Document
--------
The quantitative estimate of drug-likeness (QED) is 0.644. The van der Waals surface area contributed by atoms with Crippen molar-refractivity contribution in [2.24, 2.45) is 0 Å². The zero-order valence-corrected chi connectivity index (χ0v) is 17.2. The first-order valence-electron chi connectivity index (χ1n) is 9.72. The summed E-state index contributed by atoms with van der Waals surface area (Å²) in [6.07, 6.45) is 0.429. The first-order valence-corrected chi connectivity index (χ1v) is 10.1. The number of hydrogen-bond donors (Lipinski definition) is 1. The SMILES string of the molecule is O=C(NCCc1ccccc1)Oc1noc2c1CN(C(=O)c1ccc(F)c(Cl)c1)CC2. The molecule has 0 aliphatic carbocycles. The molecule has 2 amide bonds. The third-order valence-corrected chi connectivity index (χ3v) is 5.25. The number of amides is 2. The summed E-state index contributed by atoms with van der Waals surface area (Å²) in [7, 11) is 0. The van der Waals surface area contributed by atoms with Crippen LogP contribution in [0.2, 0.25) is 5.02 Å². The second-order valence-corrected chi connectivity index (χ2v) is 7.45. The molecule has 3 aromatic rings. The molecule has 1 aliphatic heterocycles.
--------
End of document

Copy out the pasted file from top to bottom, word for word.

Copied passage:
The quantitative estimate of drug-likeness (QED) is 0.644. The van der Waals surface area contributed by atoms with Crippen molar-refractivity contribution in [2.24, 2.45) is 0 Å². The zero-order valence-corrected chi connectivity index (χ0v) is 17.2. The first-order valence-electron chi connectivity index (χ1n) is 9.72. The summed E-state index contributed by atoms with van der Waals surface area (Å²) in [6.07, 6.45) is 0.429. The first-order valence-corrected chi connectivity index (χ1v) is 10.1. The number of hydrogen-bond donors (Lipinski definition) is 1. The SMILES string of the molecule is O=C(NCCc1ccccc1)Oc1noc2c1CN(C(=O)c1ccc(F)c(Cl)c1)CC2. The molecule has 0 aliphatic carbocycles. The molecule has 2 amide bonds. The third-order valence-corrected chi connectivity index (χ3v) is 5.25. The number of amides is 2. The summed E-state index contributed by atoms with van der Waals surface area (Å²) in [7, 11) is 0. The van der Waals surface area contributed by atoms with Crippen LogP contribution in [0.2, 0.25) is 5.02 Å². The second-order valence-corrected chi connectivity index (χ2v) is 7.45. The molecule has 3 aromatic rings. The molecule has 1 aliphatic heterocycles.